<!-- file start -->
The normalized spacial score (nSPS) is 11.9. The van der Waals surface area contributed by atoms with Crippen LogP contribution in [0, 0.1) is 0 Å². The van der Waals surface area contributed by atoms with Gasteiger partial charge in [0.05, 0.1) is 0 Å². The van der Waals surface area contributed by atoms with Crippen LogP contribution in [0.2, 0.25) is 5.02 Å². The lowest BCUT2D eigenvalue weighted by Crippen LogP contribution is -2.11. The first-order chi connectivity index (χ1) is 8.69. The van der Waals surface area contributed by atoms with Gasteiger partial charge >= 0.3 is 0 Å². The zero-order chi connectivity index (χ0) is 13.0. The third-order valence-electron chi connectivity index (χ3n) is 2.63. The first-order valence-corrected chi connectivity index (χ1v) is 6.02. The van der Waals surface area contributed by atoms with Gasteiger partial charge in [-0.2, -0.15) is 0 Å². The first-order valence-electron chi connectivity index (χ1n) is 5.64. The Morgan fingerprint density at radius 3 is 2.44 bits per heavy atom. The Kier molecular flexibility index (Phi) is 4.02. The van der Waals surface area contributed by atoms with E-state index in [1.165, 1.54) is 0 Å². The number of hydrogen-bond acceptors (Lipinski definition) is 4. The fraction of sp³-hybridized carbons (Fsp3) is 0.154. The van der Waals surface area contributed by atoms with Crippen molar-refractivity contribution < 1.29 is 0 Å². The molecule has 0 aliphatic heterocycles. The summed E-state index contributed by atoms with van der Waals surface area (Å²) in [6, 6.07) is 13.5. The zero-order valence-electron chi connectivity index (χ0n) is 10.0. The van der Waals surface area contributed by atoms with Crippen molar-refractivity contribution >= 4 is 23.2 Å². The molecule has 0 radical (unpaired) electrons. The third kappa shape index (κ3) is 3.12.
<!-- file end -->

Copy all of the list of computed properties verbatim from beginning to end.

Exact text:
The normalized spacial score (nSPS) is 11.9. The van der Waals surface area contributed by atoms with Crippen LogP contribution in [0, 0.1) is 0 Å². The van der Waals surface area contributed by atoms with Gasteiger partial charge in [0.05, 0.1) is 0 Å². The van der Waals surface area contributed by atoms with Crippen LogP contribution in [0.2, 0.25) is 5.02 Å². The lowest BCUT2D eigenvalue weighted by Crippen LogP contribution is -2.11. The first-order chi connectivity index (χ1) is 8.69. The van der Waals surface area contributed by atoms with Gasteiger partial charge >= 0.3 is 0 Å². The zero-order chi connectivity index (χ0) is 13.0. The third-order valence-electron chi connectivity index (χ3n) is 2.63. The first-order valence-corrected chi connectivity index (χ1v) is 6.02. The van der Waals surface area contributed by atoms with Gasteiger partial charge in [-0.2, -0.15) is 0 Å². The first-order valence-electron chi connectivity index (χ1n) is 5.64. The Morgan fingerprint density at radius 3 is 2.44 bits per heavy atom. The Kier molecular flexibility index (Phi) is 4.02. The van der Waals surface area contributed by atoms with E-state index in [1.165, 1.54) is 0 Å². The number of hydrogen-bond acceptors (Lipinski definition) is 4. The fraction of sp³-hybridized carbons (Fsp3) is 0.154. The van der Waals surface area contributed by atoms with Crippen molar-refractivity contribution < 1.29 is 0 Å². The molecule has 0 aliphatic heterocycles. The summed E-state index contributed by atoms with van der Waals surface area (Å²) in [6, 6.07) is 13.5. The zero-order valence-electron chi connectivity index (χ0n) is 10.0. The van der Waals surface area contributed by atoms with Crippen molar-refractivity contribution >= 4 is 23.2 Å². The molecule has 0 radical (unpaired) electrons. The third kappa shape index (κ3) is 3.12.